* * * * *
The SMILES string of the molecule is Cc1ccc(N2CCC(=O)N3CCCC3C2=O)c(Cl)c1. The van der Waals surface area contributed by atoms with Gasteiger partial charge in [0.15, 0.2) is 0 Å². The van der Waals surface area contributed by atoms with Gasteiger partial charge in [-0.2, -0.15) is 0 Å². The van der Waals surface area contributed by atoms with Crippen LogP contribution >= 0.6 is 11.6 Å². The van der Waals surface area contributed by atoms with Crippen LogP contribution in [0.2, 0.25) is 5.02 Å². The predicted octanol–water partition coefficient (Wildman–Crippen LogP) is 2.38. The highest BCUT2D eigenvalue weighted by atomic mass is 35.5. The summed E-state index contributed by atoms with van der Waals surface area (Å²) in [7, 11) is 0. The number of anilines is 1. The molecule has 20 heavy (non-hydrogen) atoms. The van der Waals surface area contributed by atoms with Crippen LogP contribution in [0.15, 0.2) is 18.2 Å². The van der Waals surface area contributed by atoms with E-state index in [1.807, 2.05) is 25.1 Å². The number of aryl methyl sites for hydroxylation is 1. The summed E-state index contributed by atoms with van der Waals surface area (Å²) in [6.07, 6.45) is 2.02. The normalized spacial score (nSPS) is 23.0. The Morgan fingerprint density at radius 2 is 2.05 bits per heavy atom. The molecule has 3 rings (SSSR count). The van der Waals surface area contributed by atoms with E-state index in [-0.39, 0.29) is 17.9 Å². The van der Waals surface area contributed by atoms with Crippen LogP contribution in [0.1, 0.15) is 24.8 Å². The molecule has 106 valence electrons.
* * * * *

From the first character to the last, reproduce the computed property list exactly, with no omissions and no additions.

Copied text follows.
The SMILES string of the molecule is Cc1ccc(N2CCC(=O)N3CCCC3C2=O)c(Cl)c1. The van der Waals surface area contributed by atoms with Gasteiger partial charge in [0.15, 0.2) is 0 Å². The van der Waals surface area contributed by atoms with Gasteiger partial charge in [-0.2, -0.15) is 0 Å². The van der Waals surface area contributed by atoms with Crippen LogP contribution >= 0.6 is 11.6 Å². The van der Waals surface area contributed by atoms with Crippen LogP contribution in [0.2, 0.25) is 5.02 Å². The predicted octanol–water partition coefficient (Wildman–Crippen LogP) is 2.38. The highest BCUT2D eigenvalue weighted by atomic mass is 35.5. The summed E-state index contributed by atoms with van der Waals surface area (Å²) in [7, 11) is 0. The number of anilines is 1. The molecule has 20 heavy (non-hydrogen) atoms. The van der Waals surface area contributed by atoms with Crippen LogP contribution in [0.15, 0.2) is 18.2 Å². The van der Waals surface area contributed by atoms with E-state index in [1.807, 2.05) is 25.1 Å². The number of aryl methyl sites for hydroxylation is 1. The summed E-state index contributed by atoms with van der Waals surface area (Å²) in [6.07, 6.45) is 2.02. The normalized spacial score (nSPS) is 23.0. The Morgan fingerprint density at radius 2 is 2.05 bits per heavy atom. The molecule has 3 rings (SSSR count). The van der Waals surface area contributed by atoms with E-state index in [-0.39, 0.29) is 17.9 Å². The van der Waals surface area contributed by atoms with Crippen LogP contribution in [0.1, 0.15) is 24.8 Å². The molecule has 106 valence electrons.